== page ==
Over one million people in Australia will develop epilepsy during their lifetime. One of the most common causes of epilepsy is cortical dysplasia, where the outer layers of the brain are malformed during development. Cortical dysplasia epilepsies are often resistant to drug treatments and are hugely detrimental to the quality of life in both adults and infants. We do not know what the exact causes of cortical dysplasia are, nor do we know when or why normal cortical development is altered. Worse still, neurologists do not know how to best treat cortical dysplasias as the mechanisms that result in resistance to anti-seizure drugs remain an enigma.
An accurate and clinically relevant model for cortical dysplasias is desperately needed. Stem cells generated from a patient’s blood sample (called induced pluripotent stem cells) can provide the answer. These stem cells can be used to make 3D cortical brain organoids, or ‘mini-brains’. These ‘mini-brains’ contain the same genetic make-up as the patient they are derived from and their use as drug screening platforms promises to revolutionise the frontiers of personalised medicine.
By combining patient-specific stem cell-derived brain organoid models (CIA Dr Leeson, AIBN) with detailed clinical data of epilepsy patients seen by CIB A/Prof Vadlamudi (UQCCR) our team aims to gain insight into the pathogenic processes underlying epilepsy and to develop and test personalised treatments. Taking advantage of the fact that brain organoids can capture brain development in vitro, here we propose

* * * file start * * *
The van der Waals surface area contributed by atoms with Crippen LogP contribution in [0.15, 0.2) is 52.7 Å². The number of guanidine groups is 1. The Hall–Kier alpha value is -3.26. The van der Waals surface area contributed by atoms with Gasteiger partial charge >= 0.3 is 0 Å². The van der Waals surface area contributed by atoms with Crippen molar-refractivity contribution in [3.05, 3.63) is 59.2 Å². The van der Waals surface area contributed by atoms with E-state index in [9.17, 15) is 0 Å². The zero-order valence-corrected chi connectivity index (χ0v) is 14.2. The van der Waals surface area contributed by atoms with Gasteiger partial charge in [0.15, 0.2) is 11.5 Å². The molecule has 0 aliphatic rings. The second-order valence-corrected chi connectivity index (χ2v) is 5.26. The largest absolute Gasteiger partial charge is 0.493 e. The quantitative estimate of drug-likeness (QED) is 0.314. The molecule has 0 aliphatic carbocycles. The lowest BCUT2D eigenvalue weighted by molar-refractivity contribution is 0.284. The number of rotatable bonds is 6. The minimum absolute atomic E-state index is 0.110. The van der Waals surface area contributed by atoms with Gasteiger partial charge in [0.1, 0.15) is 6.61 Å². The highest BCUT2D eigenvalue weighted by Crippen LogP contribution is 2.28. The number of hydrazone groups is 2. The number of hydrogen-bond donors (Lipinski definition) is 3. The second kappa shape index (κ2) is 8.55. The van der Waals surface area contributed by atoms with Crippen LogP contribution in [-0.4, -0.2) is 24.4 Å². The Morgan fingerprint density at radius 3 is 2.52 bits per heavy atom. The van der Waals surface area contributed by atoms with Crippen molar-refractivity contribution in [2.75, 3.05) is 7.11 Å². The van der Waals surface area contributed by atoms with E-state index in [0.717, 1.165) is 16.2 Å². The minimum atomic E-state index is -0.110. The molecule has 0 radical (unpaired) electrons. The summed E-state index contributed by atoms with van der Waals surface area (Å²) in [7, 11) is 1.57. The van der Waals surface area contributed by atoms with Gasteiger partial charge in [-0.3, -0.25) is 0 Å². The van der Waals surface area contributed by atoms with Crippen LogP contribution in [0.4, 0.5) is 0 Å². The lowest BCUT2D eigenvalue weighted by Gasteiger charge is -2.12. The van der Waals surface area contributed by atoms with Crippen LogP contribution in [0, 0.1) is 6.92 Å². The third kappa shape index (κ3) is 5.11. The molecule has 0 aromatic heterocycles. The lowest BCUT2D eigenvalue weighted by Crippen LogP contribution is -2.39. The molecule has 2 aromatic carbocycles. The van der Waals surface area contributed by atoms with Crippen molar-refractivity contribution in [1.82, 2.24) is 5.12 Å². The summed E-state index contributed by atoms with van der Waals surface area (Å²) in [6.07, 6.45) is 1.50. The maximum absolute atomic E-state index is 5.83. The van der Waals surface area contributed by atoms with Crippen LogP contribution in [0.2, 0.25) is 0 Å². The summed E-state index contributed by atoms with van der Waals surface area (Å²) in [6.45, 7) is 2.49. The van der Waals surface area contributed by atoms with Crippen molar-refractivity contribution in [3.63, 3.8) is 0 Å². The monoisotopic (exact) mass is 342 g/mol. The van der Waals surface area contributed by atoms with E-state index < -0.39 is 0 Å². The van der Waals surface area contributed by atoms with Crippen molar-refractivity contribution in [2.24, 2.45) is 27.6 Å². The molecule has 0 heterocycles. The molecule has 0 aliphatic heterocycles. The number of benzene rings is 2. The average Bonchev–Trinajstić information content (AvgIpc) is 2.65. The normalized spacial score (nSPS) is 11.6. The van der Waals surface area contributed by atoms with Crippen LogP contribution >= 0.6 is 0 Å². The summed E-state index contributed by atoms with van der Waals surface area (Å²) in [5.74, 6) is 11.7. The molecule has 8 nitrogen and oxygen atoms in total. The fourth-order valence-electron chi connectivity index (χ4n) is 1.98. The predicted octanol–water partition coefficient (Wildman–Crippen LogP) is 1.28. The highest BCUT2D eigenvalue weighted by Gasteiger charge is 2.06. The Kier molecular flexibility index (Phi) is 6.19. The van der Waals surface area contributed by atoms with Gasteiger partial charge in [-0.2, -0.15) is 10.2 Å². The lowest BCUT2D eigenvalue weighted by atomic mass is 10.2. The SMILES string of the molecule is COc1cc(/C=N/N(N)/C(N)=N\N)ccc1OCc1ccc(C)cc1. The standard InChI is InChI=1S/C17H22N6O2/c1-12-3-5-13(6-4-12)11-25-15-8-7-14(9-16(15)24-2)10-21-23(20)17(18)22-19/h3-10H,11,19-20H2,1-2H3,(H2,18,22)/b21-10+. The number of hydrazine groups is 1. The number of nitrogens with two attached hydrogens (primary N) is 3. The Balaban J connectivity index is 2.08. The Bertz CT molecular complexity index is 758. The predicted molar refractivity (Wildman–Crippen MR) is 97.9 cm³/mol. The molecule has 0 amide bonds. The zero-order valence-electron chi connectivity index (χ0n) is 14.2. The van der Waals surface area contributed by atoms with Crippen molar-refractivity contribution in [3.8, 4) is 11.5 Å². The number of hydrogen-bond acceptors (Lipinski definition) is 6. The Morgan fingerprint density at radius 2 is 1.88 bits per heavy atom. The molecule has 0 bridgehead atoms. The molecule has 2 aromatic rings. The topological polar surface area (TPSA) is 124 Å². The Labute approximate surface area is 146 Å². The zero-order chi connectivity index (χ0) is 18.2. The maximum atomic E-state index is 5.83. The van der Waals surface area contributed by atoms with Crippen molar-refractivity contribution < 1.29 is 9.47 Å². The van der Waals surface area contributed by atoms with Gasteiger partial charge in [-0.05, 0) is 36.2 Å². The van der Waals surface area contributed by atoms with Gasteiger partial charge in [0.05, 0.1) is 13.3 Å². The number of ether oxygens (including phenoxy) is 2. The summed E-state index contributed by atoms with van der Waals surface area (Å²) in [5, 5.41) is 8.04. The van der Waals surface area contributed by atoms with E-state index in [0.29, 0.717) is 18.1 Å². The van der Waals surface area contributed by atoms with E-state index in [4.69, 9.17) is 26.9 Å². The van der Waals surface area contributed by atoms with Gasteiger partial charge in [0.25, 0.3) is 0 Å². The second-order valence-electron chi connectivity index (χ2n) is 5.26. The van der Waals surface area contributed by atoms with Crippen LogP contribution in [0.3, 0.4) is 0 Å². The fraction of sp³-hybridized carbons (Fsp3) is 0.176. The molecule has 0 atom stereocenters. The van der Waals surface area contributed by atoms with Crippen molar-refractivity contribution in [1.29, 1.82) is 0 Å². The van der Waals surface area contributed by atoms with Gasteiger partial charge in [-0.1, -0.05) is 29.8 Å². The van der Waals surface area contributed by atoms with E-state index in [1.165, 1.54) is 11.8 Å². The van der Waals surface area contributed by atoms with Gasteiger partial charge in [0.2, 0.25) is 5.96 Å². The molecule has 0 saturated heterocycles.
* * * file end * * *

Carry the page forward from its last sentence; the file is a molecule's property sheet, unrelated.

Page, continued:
investigating to what extent brain organoids can recapitulate the brain pathology and seizure activity of cortical dysplasia epilepsy patients. This will reveal whether this model is a tractable platform for identifying effective anti-seizure medications for this often drug-resistant form of epilepsy. Our team has already generated induced pluripotent stem cells from several patients that display cortical dysplasia epilepsy. Building on our teams capability to make brain organoids and measure the electrical activity of their neurons, we intend to use these
stem cells to create brain organoids and determine whether these recapitulate the abnormal cortical structures (Aim 1) and whether this leads to seizure-like electrical activity (Aim 2). Data gathered in the lab will be directly compared with that patient’s specific clinical observations and phenotypes, including brain imaging and drug response profiles to ensure the translational relevance of this model.
Outcomes and impact:
This will be the first in vitro model of patient-specific cortical dysplasias. If successful, at the completion of this project we will have gained unprecedented new insights into the cellular and molecular processes that underlie cortical dysplasia epilepsy. The establishment of a patient-specific model for cortical dysplasias will allow future advances into the personalised medicine space, allowing for its implementation as a drug screening platform, with the end goal of assisting neurologists in making informed and personalised decisions regarding anti-seizure drug selection for epilepsy patients and drastically improving patient outcomes.